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'Ballet is an art form for all senses'.

Muscat: The Ballett am Rhein DE-sseldorf Duisburg will perform for two nights at the Royal Opera House Muscat this Wednesday and Thursday. Times of Oman spoke with the company's award-winning director and chief choreographer, Martin SchlEnpfer, about his work and modern ballet Can you describe how your choreography is created? To this day creating ballets -- at least for me -- is a scary thing to do. There is no recipe. Every ballet I create starts from somewhere else and then asks for a different approach, different step material and emotional and intellectual text. Sometimes it is an idea that gets me searching for music. Mostly, it is the music that shows me the direction I want to go and the designer I would like to work with. But sometimes there are also the guest choreographers who I invite for the Ballett am Rhein. One usually plans them first into a programme and then follows with one's own work. They point the direction how to counterbalance musically or dance technique wise. It is a never ending task and adventure; there is no plan to be followed. What comes to you first -- the choreography or the music? Usually the music comes first. For me music is bigger than life; it is a philosophy. It is the time in which the composer lived that gives ideas or tells you to go against the usual expectations. It is the musical structure, the rhythm, the colours, the dynamics; it is the emotional text, the sub-text and the superstructure. Being musical can also mean portraying the atmosphere of the music, at times going against it and including the entire knowledge of contemporary music and art. It is very rare that I have an idea before selecting the music. What is it you like about the music of Schubert and Brahms, which will be featured in Muscat? Schubert is a favourite of mine; his music "dances" and has so much depth, it's so light and yet so heavy -- but so human, modest and unforced. Brahms' music is not an immediate love of mine. Not always do you have to love the music completely to make a good ballet -- something being in the way can give you an extra portion of inspiration about creating differently. The dancers in your company are probably familiar with the classical ballets such as Swan Lake that inspired your Johannes Brahms - Symphony No 2 piece, so how did they respond to your choreography? Most dancers in my company have never danced Swan Lake but of course know it. I only tried to capture the atmosphere, the essence of Swan Lake into 'Johannes Brahms -- Symphony No. 2'. The 2nd Symphony of the composer is like the tide and creates a magical almost fairy tale world for me -- something yearning to another place: romantic, yet also real. So naturally, a creature quality came to my mind. What is a Swan Queen? She is human but also bird ... So it is no way a copy of Swan Lake! It is more that I have taken the essence over and made my very own Brahms ballet out of it. It has also tonnes of links to La Bayadere, Coppelia and other works. What separates your style from other contemporary choreographers? Well, I think it is very hard to pin me down, maybe because I react so much to the musical world which changes my step material all the time. Of course you can still recognise a 'SchlEnpfer' by now. Maybe the grounded way I use point shoes is unique in my ballets. They are like a "weapon" for the women - a great one. My dancers hammer them into the ground! I look for a true natural speech behind a very strong ballet technique. I still want to see the individual human being but it is hard for me to tell you what makes me different. One of the missions of the ROHM is to foster cross-cultural communication. How can dance be a part of this? Dance is an international art form, meaning, that it is based on ritual and emotional truth, body language and not words. These basics are everywhere among human beings -- as different as our cultural heritage may be. I am very happy to be able to bring that what we believe, into the ROHM and the Oman. I am very honoured and grateful for the invitation! Modern ballet isn't well-known in Oman, so what would you say to encourage people to come and see the Ballett am Rhein? Come, be curious and watch! Let the senses take in what is shown, let the mind step back. Not wanting to understand is important to estimate contemporary ballet. Dance needs a different way of being a recipient. Not insisting on a story line; letting oneself go along kinaesthetically with the movements shown on stage. It is an art form that has to be taken in by all senses. You have to be alert, awake, open minded and let go of images of what ballet should or should not be.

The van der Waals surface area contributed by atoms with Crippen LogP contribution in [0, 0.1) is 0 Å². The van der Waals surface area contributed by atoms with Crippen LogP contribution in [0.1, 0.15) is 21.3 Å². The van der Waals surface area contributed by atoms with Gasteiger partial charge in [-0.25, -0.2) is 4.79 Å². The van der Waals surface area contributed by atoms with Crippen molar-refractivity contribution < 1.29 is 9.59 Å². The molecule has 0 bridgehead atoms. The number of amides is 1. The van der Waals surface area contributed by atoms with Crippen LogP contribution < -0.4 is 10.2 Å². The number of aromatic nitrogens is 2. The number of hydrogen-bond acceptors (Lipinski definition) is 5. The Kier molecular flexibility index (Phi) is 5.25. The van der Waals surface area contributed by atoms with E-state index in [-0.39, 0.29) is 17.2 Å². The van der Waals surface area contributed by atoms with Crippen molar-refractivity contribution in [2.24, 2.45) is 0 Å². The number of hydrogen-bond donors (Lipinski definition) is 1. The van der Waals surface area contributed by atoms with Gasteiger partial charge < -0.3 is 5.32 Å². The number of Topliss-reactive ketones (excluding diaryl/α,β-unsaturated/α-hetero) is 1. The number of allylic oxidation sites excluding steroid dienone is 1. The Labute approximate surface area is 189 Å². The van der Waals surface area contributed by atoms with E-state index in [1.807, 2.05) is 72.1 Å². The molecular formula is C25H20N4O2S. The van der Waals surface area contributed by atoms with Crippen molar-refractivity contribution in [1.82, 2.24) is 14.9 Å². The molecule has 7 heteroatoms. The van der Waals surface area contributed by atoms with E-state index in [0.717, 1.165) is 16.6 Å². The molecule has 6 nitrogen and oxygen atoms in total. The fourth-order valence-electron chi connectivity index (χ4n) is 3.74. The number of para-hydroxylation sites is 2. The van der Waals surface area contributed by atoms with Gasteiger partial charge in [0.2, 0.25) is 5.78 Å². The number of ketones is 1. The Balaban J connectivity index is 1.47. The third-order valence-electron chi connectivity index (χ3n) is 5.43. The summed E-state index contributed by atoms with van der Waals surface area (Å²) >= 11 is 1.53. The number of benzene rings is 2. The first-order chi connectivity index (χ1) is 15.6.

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Publication:Times of Oman (Muscat, Oman)
Article Type:Interview
Geographic Code:7OMAN
Date:Nov 10, 2014
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